Geoff Rhodes has visited his daughter-in-law Lea’s family in Laos multiple times over the past six years. If it’s not Geoff, another member of the Rhodes family will make the annual trip from Sydney to Pakse in southern Laos to visit Lea’s relations.
The two families have shared a special bond since 2013, when a terrible plane crash in Laos killed all 49 passengers on board, including Geoff’s son Gavin and wife Lea, and their two children Jade, 3, and Manfred, 17 months.
Below Geoff talks about how he’s kept in touch with Lea’s family, and why their bond is stronger than ever.
A visit with the family
“We wanted to maintain the relationship with Lea’s family, and they are equally keen to maintain it,” Geoff says. “They are a wonderful family.
“All my grandchildren have been to Laos at least once. They can’t speak Lao and the children over there can’t speak English but they get along.”
The last time Geoff visited Laos was in February 2019. He was greeted with a mighty embrace and joyous bellow from Lea’s elder brother at the airport.
“He screamed at the top of his voice ‘Geoff!’, ran across to me, picked me up and threw me four feet in the air,” Geoff says.
The pair had met many times before, but this was the first time Geoff had, literally, been swept off his feet.
Built in their honour
The exuberant welcome was the start of a week-long trip where Geoff and three friends – Peter, Monica and John – (pictured above) were special guests at the opening of a community hall that the Rhodes family helped to build in a ChildFund-supported community in the country’s north.
Every time Lao Keu walks, pain shoots up her right leg. If she walks or stands too long her leg becomes numb and begins shaking, and she needs to rest.
“I got married during Hmong New Year last year, but when my husband’s family saw that I couldn’t work for very long in the fields because of my bad leg, they didn’t want me anymore,” Lao says in tears. “They made us get divorced and sent me back home to live with my parents.”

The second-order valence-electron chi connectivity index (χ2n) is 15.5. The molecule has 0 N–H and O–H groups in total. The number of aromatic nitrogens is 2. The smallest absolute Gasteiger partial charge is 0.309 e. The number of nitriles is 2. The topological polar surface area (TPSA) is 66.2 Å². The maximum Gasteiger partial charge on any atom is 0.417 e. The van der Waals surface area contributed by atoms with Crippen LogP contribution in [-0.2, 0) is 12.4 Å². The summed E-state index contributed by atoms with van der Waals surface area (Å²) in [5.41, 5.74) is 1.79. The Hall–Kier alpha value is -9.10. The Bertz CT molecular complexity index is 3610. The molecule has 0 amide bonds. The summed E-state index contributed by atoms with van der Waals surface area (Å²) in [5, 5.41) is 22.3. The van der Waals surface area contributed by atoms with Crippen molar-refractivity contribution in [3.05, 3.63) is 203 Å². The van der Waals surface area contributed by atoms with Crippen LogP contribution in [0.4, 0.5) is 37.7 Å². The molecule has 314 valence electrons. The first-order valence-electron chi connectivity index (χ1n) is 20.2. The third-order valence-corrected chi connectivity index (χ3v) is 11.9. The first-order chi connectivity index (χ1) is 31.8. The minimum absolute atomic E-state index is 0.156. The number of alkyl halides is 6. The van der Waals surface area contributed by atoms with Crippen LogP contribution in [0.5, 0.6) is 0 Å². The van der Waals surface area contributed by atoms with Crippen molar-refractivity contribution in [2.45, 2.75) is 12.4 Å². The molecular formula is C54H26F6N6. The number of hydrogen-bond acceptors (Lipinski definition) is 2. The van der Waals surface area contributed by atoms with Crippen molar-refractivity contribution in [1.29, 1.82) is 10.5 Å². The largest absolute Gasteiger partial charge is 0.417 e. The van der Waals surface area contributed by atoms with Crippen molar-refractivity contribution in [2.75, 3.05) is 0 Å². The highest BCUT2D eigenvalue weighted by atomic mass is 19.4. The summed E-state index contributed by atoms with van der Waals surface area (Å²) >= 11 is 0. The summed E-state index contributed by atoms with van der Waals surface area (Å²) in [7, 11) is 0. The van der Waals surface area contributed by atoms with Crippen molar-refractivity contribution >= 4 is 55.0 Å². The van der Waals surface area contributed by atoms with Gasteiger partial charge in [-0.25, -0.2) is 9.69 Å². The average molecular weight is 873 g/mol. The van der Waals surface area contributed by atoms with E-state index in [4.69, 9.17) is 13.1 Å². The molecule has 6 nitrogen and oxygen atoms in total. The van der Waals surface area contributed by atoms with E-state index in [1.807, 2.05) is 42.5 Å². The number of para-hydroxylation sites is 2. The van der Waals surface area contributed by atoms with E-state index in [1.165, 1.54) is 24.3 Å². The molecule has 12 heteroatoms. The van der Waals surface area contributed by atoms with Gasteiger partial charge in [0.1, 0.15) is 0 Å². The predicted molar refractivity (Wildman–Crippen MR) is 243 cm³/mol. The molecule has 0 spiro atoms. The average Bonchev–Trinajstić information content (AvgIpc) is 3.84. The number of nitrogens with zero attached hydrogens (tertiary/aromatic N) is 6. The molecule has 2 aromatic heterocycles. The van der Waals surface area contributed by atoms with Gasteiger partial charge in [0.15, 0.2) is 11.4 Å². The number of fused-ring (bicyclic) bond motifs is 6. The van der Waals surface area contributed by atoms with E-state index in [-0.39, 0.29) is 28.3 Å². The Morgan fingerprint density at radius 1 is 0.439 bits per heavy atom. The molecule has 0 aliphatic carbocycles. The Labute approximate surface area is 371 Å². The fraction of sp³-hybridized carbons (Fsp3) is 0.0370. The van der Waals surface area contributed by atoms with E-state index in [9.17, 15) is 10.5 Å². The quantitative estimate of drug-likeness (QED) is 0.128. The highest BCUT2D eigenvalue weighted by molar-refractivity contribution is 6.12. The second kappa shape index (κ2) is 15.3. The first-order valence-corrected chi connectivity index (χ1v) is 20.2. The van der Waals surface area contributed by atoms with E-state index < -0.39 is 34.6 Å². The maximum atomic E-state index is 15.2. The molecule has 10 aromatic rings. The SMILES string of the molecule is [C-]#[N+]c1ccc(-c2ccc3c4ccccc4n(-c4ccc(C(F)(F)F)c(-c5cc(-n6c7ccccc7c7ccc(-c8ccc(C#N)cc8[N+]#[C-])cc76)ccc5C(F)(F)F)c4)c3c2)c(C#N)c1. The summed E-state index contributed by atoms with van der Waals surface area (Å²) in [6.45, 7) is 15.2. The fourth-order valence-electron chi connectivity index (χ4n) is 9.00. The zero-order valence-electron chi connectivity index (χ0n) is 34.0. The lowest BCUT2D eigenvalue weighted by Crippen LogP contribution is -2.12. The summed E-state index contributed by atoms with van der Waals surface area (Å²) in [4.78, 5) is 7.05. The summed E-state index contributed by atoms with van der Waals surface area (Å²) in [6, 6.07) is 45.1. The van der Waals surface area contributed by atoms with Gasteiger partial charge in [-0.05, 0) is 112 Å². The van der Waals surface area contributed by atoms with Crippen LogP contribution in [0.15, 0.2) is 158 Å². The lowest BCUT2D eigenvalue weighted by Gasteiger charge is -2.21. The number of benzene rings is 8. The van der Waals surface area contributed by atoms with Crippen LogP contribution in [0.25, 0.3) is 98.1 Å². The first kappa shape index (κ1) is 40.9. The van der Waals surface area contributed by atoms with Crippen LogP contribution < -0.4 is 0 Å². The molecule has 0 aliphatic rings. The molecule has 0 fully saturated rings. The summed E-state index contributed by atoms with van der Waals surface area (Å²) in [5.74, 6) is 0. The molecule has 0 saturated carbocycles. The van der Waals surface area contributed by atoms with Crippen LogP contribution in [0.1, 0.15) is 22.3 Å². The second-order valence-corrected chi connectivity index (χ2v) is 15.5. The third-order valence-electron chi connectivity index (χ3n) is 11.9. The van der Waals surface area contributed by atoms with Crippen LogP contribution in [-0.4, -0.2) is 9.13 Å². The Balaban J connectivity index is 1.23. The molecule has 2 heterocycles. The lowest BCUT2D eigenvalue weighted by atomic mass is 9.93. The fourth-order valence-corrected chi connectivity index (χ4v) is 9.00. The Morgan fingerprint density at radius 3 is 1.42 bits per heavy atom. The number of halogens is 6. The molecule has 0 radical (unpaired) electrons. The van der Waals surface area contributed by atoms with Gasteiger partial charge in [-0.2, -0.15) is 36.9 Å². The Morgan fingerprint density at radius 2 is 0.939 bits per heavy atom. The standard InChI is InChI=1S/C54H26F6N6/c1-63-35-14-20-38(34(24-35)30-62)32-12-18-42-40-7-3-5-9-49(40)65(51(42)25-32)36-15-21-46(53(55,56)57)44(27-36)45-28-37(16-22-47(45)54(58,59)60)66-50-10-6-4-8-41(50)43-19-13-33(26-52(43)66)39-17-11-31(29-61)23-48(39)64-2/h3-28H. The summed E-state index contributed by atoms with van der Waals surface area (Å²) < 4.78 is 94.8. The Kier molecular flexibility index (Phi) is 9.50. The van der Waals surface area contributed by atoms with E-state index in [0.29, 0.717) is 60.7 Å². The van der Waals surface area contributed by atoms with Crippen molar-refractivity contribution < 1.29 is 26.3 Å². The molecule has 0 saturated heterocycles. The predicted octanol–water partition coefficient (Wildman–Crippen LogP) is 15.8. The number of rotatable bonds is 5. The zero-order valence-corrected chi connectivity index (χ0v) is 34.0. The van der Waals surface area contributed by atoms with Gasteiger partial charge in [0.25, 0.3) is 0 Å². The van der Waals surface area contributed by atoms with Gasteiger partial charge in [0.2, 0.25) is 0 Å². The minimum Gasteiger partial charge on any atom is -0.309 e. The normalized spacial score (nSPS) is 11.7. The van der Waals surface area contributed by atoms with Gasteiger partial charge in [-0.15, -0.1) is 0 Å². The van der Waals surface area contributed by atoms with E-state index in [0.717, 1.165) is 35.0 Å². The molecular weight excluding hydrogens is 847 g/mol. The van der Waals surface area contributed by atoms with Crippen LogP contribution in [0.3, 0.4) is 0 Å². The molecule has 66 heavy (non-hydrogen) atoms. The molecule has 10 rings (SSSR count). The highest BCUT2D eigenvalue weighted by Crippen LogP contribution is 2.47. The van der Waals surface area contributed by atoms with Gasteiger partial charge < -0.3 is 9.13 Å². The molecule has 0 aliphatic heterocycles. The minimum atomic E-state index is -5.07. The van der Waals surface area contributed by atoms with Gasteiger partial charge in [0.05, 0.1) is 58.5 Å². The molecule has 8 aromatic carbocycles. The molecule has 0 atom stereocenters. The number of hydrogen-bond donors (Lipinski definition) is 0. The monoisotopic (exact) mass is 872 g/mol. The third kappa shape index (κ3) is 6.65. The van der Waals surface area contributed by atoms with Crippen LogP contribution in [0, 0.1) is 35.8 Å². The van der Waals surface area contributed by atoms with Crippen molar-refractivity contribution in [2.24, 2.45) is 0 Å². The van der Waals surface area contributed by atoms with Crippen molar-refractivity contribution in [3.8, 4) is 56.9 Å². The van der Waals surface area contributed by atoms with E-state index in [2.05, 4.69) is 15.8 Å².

Lao, 18, sustained the injury more than 10 years ago. Her eyes well up with tears when she remembers the moment, and how it has since impacted her life.
Lao was playing with her older sister and two friends on her family’s farm in northern Laos when they came across a round metallic object, the size of a tennis ball, lodged in the dirt. One of her friends picked up the object and threw it. Sensing the danger, Lao’s sister and her other friend quickly ran in the opposite direction.
The bomb exploded on impact, burning Lao’s entire right leg. Metal shrapnel ripped through her flesh. She was rushed to hospital but never made a full recovery.
The boy who threw the bomb survived his immediate injuries, however later died from complications resulting from shrapnel that remained in his body.
From 1964 to 1973, the United States dropped more than 2 million tonnes of ordnance on Laos during the Vietnam War, making Laos the most heavily bombed country per capita in history.
At least 270 million cluster bombs – the size of tennis balls which can easily be picked up by curious children – were dropped as part of the bombing campaign. About 30% of those failed to detonate, posing a serious threat to children playing in the fields and preventing farming families from fully capitalising on their farms.
Every year people are maimed or killed in Laos when unexploded ordnance (UXO) finally does explode. About 40 per cent of the victims are children.